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Amorous deer the cause of most vehicle-wildlife collisions in Manitoba each fall

Deer in rutting season. John Walton/PA Images via Getty Images)
If you’re on Manitoba roads at this time of year, you may need to keep an eye out for some unexpected traffic.

Manitoba motorists are being advised to be on the alert for deer appearing out of nowhere, as the animals’ mating season — known as the rut — is upon us.

According to FortWhyte Alive wildlife interpreter Barrett Miller, the rutting instinct is so powerful that some male deer will even ignore oncoming traffic to get the attention of a potential mate — something that can be dangerous during rush hour, the time of day when deer are most active.

“Those males — as we get into October — will only have one thing on the mind,” said Miller.

“If they get on the trail of a female, they won’t look both ways before crossing traffic, and if that female is not quite in the mood for his attentions yet, she will run to get away from him.”

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“So you’ll have females jumping across the road.”
Miller said the breeding season for white-tailed deer in Manitoba runs roughly from October through mid-December.

Read more: Love-struck deer potential trouble for Manitoba drivers

Brian Smiley of Manitoba Public Insurance said the fall tends to rack up the most vehicle/wildlife collisions in the province.
“October and November are the two worst months in Manitoba for vehicle/wildlife collisions,” he said.
“On average (there are) about 1,100 per month, overall 10,000 per year … and roughly 80 per cent of those collisions involve vehicles and deer.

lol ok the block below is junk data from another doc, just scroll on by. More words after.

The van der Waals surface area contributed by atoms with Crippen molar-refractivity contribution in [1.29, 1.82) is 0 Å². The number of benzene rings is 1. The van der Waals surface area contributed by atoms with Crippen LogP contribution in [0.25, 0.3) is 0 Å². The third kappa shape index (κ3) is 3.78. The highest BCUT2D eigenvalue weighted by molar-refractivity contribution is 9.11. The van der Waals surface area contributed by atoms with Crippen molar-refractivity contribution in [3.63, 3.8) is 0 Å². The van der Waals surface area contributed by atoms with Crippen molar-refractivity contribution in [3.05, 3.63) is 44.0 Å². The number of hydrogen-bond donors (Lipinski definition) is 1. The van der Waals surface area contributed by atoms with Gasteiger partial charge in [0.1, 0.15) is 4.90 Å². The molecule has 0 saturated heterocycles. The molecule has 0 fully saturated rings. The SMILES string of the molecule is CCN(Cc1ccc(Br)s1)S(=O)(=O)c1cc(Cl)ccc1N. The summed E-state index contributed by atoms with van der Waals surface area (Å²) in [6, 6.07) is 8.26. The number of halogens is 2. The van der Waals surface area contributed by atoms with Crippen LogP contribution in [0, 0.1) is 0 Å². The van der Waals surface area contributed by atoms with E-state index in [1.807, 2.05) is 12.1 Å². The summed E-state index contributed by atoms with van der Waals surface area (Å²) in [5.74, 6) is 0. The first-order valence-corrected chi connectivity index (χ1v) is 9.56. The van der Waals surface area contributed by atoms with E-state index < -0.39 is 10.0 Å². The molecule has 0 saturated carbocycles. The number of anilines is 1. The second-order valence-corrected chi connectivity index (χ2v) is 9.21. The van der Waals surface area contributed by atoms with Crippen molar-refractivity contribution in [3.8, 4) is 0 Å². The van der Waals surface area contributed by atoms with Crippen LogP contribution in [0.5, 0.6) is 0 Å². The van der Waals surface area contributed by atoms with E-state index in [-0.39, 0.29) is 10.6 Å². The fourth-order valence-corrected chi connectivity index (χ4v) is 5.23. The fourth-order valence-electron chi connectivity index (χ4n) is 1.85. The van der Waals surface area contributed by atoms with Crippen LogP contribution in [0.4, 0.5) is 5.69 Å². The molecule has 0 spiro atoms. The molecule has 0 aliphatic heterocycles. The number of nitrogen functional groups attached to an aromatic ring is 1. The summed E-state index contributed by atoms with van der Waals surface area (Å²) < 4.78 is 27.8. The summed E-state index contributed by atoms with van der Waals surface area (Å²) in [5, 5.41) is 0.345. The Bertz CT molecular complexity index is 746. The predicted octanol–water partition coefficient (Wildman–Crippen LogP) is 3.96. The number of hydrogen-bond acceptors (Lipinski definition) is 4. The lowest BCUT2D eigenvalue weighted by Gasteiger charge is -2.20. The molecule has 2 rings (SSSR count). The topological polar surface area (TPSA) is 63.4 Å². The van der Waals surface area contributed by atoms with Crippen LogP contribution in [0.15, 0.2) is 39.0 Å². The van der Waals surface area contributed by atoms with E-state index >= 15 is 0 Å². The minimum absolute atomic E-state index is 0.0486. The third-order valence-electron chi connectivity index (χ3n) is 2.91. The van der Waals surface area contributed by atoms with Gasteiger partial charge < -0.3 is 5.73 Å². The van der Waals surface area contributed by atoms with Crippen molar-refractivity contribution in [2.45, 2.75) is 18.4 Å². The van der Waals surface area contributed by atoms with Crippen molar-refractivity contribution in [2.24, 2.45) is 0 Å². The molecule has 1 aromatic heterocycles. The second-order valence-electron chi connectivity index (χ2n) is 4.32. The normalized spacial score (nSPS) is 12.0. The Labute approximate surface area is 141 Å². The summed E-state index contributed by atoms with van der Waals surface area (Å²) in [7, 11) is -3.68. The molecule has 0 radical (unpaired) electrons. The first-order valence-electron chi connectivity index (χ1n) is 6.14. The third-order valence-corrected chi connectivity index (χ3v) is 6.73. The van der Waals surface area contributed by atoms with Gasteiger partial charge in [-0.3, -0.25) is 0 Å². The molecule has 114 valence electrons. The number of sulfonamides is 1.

“It can be very traumatic for the driver and passengers in the vehicle, not to mention for the deer. You need to be on the lookout for deer, particularly if you’re travelling in areas with a lot of bush and grass cover.”

Smiley said drivers who do encounter a deer on the road shouldn’t try to swerve –swerving could cause a collision with oncoming traffic, or cause your vehicle to roll into a ditch.

Instead, drivers should apply their brakes and continue going straight through the animal.

Read more: Drivers beware: It’s deer collision season in Manitoba

If you do experience a collision, he said, quickly activate your four-way lights, assess the damage to your vehicle, and see if it’s driveable.
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Contact 9-1-1, and/or Manitoba conservation or the municipality you’re in, but stay away from the deer if it’s injured on the road.
Smiley said drivers should take photos of the damage and of the animal — assuming it hasn’t already run back into the bush — and avoid washing the vehicle until MPI has had a chance to assess.
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